One of the key differences between the previous generation of CCI and the latest is in the configurability of the IP. CCI-500 allows users to more effectively tune the interconnect to match the needs of a broad range of mobile SoCs. For example the number of coherent clusters supported by the AMBA ACE protocol has increased to a maximum of 4 but can also be reduced to 1 for smaller applications. The following table provides a few example CCI-500 configurations that might be commonly used.





Address Width


COHERENT Clusters -


I/O Coherent




















Smart Phone













This configurability obviously allows better matching of CCI configuration with target SoC requirements, however it poses a number of questions. For example what memory bandwidth can a given configuration support? Will adding more ports get me the performance I need? What impact does changing the configuration have?


Exploring these configuration options in a meaningful way requires accurate measurements of the RTL performance of the IP. This is exactly the kind of challenge that the Cadence Interconnect Workbench was architected to address.


Creating a UVM Testbench

Taking the Large example from the previous table the following diagram illustrates the UVM testbench features which are required to start cycle-accurate performance exploration.

Screen Shot 02-10-15 at 07.05 AM.JPG

As can be seen the testbench needed comprises a number of instances of AMBA VIP to drive each of the 14 interfaces as well as a system scoreboard called Interconnect Validator which tracks transactions through their life-cycle. In addition, test sequences are required to define the shape of AMBA traffic to be injected into the CCI-500 configuration.


The power of Interconnect Workbench is that this potentially tedious, time-consuming and error-prone testbench creation task can be completely automated through a simple spreadsheet.


Below is shown a spreadsheet for a simple configuration (the "small" example in the table) from which a fully working, automatically generated, UVM testbench can be created in a matter of minutes. This simple example is chosen simply to make viewing it in this blog less of an eye test. We have created and tested templates for all the examples listed in the table.



As can be seen, creating this spreadsheet is a much simpler task than writing the 10’s of 1000’s lines of SystemVerilog code by hand.


In the next part of the blog I will present some of the performance results than can be easily extracted using the automated testbench and how different CCI setups can be readily compared to ensure the correct configuration is identified early in your project.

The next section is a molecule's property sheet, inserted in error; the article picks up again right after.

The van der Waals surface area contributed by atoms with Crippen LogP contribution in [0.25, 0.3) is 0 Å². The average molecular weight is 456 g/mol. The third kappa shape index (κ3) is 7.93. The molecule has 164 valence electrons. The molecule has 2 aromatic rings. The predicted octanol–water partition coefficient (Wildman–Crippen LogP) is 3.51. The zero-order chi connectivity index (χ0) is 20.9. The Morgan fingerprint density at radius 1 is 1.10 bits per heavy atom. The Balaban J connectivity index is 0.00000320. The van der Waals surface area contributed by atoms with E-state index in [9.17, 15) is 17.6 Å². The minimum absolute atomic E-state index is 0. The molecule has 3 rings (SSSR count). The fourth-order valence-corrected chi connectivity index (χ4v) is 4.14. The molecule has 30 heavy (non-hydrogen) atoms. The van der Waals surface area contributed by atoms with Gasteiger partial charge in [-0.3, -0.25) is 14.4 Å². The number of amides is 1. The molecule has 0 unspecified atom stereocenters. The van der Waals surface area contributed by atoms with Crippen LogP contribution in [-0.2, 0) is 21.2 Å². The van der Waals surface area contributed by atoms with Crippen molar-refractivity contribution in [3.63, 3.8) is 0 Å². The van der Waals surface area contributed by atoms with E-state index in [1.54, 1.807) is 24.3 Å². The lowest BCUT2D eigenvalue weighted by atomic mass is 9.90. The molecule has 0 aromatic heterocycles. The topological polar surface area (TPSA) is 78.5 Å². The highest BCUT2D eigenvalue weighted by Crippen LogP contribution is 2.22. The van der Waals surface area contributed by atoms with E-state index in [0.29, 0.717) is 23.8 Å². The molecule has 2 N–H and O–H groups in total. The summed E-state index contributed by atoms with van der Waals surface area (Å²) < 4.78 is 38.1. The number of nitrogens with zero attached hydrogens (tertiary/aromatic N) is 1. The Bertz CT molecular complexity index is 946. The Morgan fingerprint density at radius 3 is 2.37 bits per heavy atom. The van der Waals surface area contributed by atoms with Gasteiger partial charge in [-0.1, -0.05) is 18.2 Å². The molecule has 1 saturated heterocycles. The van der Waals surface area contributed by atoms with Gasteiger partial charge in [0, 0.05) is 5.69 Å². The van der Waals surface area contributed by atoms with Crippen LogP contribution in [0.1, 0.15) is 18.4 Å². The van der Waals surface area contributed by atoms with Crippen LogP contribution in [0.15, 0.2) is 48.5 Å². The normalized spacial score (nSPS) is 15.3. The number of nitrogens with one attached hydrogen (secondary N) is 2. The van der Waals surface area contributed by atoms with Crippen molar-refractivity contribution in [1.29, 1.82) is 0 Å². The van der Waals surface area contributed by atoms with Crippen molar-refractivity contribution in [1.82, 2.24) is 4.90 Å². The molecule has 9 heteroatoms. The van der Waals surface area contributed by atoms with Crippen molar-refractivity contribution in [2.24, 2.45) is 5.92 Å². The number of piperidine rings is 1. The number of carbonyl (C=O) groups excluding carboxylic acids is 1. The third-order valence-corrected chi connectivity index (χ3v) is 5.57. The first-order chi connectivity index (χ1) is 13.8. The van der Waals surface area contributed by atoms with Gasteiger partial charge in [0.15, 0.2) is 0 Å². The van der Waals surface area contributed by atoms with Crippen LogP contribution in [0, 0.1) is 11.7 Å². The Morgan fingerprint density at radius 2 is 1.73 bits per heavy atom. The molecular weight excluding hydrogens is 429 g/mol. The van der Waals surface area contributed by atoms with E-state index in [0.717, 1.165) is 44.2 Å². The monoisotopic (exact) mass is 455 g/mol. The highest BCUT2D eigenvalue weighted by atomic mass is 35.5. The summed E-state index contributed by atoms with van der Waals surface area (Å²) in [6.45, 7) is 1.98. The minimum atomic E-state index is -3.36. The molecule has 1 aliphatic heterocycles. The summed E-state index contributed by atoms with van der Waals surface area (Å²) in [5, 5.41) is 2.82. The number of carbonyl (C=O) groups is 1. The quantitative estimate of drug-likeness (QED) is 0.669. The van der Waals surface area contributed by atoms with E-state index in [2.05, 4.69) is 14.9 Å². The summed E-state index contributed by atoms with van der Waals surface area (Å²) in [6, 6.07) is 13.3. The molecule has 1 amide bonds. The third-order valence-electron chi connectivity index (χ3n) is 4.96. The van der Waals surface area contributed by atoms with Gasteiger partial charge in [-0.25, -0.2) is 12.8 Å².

Exploring the ARM CoreLink™ CCI-500 performance envelope – Part 2

When we look back on today, we might say it was the dawn of server-in-your-pocket technology.


That’s because ARM announced a new premium mobile IP suite (New Announcements: ARM Sets New Standard for the Premium Mobile Experience) that includes the ARM Cortex-A72 64-bit processor core, ARM Mali-T860 and T880 GPUs and a new, faster CoreLink interconnect.


In tandem, Cadence announced a reference flow for the suite that supports advanced manufacturing processes including TSMC 16-nanometer FinFET Plus. Also available with the Cadence flow is ARM Artisan physical IP and ARM POP IP for the ARM Cortex-A72 processor and ARM Mali-T860 and T880 GPUs, enabling designers to meet aggressive processor performance and power goals.



Dr. Chi-Ping Hsu, Cadence senior vice president and chief strategy officer for EDA, said the two companies worked together to ensure that the Cadence flow allows customers to integrate the ARM Mali-T880 GPU and ARM CoreLink CCI-500 to achieve optimal results at advanced process nodes.


ARM used the Cadence digital and system-to-silicon verification tools and IP during the ARM Cortex-A72 processor development to ensure that the flow met complex mobile design requirements, Hsu added.

So why a server in your pocket? The processing power that comes with this innovation is the equivalent of a server or more to your pocket in mobile devices.


What’s more it won’t burn a hole in your pocket. The Cortex-A72 is 3.5x faster than 2014's 32-bit Cortex-A15 and consumes 75 percent less power, according to ARM.


The Register reported that the A72 has twice the performance and half the power of ARM’s 64-bit flagship the A57. That processor has been targeted at servers, among other applications. So server in your pocket? Indeed.


Related stories:


Cadence System Design and Verification

Cadence Functional Verification

Optimizing ARM Cortex-M7 with Cadence

January is always so deceptive. We return from the holidays to desks we cleared and cleaned in December, and it all seems so peaceful, so manageable. But before you know it, they’re piled high with work and the scrum's begun. So it is in the first weeks of 2015. What lies ahead? Plenty.

Here’s what I’m seeing:


The past is not necessarily a predictor but it’s always prologue, so I’m looking forward to watching how design challenges evolve and emerge in 2015 and how our industry, collectively, tackles them.